The Efficiency and Welfare Effects of Tax Reform: Are Fewer Tax Brackets Better than More?
On the wish list of many members of the new Congress is an income tax system characterized by constant marginal tax rates, typically referred to as a flat-tax system. In reality, what we are likely to see is a continuation of the worldwide trend toward replacing systems with high marginal-rate progressivity with those that have a smaller number of rates that are flat over relatively broad income ranges. In this article, the authors compare a simple two-bracket tax code with an approximation to traditional structures that entail steeply rising marginal tax rates. Their conclusion - that the simpler rate structures are not necessarily more efficient than alternatives with numerous, highly progressive brackets - serves as a cautionary note to potential reformers.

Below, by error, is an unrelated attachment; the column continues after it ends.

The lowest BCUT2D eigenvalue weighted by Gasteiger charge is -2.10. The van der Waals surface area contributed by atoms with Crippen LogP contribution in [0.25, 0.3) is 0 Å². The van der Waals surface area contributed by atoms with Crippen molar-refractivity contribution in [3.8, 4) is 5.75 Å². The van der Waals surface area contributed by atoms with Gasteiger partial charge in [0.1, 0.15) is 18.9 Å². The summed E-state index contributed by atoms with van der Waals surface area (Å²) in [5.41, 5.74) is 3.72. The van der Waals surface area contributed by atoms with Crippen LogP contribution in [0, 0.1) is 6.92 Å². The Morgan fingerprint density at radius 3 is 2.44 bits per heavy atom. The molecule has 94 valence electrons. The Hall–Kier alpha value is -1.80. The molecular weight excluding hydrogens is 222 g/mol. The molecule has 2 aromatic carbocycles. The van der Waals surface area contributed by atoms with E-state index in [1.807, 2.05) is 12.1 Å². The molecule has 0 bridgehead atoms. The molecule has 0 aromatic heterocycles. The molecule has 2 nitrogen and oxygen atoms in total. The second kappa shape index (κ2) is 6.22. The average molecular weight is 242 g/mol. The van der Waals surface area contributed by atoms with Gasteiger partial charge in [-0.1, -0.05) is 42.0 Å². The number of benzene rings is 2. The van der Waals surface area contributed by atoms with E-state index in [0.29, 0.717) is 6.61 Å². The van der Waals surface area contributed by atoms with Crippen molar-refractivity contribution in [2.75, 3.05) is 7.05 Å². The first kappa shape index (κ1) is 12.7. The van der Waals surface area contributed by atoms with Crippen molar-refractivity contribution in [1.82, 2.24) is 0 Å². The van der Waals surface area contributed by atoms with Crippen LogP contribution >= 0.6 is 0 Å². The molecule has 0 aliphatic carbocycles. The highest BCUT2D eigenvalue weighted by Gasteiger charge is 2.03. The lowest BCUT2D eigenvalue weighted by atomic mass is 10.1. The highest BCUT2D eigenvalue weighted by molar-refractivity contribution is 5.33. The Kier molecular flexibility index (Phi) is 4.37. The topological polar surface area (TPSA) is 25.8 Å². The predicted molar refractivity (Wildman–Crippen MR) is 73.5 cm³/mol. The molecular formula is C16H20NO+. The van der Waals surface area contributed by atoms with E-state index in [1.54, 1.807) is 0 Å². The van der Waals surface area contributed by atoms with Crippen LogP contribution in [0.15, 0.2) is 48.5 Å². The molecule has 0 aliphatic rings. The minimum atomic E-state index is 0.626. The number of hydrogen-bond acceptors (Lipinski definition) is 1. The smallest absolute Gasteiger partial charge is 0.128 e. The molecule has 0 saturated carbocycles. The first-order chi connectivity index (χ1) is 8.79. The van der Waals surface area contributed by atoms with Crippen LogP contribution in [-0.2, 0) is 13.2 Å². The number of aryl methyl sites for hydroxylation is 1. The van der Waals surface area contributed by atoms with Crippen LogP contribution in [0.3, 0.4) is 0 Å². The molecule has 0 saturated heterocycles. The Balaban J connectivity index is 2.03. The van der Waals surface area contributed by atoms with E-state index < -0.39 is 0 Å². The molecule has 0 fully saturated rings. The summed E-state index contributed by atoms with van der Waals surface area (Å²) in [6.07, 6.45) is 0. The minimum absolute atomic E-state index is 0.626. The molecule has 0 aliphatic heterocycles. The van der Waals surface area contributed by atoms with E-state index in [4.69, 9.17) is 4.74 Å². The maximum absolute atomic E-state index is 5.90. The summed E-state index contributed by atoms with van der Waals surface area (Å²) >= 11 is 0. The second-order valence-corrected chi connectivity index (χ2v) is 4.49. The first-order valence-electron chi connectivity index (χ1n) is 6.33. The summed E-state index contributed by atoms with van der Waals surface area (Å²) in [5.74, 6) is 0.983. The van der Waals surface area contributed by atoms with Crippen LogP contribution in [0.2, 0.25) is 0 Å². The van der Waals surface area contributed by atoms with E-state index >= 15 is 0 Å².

Suggested citation: Altig, David, and Charles Carlstrom. “The Efficiency and Welfare Effects of Tax Reform: Are Fewer Tax Brackets Better than More?,” Federal Reserve Bank of Cleveland, Economic Review, vol. 30, no. 4, pp. 30-42, 12.01.1994.